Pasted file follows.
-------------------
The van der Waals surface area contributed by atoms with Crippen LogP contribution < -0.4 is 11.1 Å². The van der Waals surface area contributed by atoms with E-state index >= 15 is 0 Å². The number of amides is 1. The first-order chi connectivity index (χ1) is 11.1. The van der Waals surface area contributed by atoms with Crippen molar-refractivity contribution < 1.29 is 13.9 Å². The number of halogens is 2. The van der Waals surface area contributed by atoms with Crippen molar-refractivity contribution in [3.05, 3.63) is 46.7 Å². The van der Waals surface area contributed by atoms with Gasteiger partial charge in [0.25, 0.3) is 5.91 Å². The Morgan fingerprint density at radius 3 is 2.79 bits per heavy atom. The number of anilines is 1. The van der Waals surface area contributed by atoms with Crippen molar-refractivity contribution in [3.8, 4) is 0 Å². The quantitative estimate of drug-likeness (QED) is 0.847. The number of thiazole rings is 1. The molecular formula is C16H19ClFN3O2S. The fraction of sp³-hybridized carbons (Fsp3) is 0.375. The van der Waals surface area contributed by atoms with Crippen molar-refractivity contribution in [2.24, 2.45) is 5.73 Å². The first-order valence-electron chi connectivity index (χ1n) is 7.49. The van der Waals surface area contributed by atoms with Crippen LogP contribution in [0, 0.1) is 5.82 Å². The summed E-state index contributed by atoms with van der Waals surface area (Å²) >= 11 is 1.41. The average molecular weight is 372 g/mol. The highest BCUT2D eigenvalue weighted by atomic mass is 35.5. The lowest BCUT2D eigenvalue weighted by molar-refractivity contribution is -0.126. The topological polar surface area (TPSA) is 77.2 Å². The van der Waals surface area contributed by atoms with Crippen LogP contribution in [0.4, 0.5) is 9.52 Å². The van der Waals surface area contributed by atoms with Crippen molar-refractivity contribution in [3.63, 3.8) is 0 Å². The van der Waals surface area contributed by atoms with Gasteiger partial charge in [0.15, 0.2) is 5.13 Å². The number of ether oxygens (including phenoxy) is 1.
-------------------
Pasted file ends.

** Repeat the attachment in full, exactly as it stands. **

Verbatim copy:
The van der Waals surface area contributed by atoms with Crippen LogP contribution < -0.4 is 11.1 Å². The van der Waals surface area contributed by atoms with E-state index >= 15 is 0 Å². The number of amides is 1. The first-order chi connectivity index (χ1) is 11.1. The van der Waals surface area contributed by atoms with Crippen molar-refractivity contribution < 1.29 is 13.9 Å². The number of halogens is 2. The van der Waals surface area contributed by atoms with Crippen molar-refractivity contribution in [3.05, 3.63) is 46.7 Å². The van der Waals surface area contributed by atoms with Gasteiger partial charge in [0.25, 0.3) is 5.91 Å². The Morgan fingerprint density at radius 3 is 2.79 bits per heavy atom. The number of anilines is 1. The van der Waals surface area contributed by atoms with Crippen molar-refractivity contribution in [3.8, 4) is 0 Å². The quantitative estimate of drug-likeness (QED) is 0.847. The number of thiazole rings is 1. The molecular formula is C16H19ClFN3O2S. The fraction of sp³-hybridized carbons (Fsp3) is 0.375. The van der Waals surface area contributed by atoms with Crippen molar-refractivity contribution in [2.24, 2.45) is 5.73 Å². The first-order valence-electron chi connectivity index (χ1n) is 7.49. The van der Waals surface area contributed by atoms with Crippen LogP contribution in [0, 0.1) is 5.82 Å². The summed E-state index contributed by atoms with van der Waals surface area (Å²) >= 11 is 1.41. The average molecular weight is 372 g/mol. The highest BCUT2D eigenvalue weighted by atomic mass is 35.5. The lowest BCUT2D eigenvalue weighted by molar-refractivity contribution is -0.126. The topological polar surface area (TPSA) is 77.2 Å². The van der Waals surface area contributed by atoms with Crippen LogP contribution in [0.4, 0.5) is 9.52 Å². The van der Waals surface area contributed by atoms with Crippen molar-refractivity contribution in [3.63, 3.8) is 0 Å². The van der Waals surface area contributed by atoms with Gasteiger partial charge in [0.15, 0.2) is 5.13 Å². The number of ether oxygens (including phenoxy) is 1.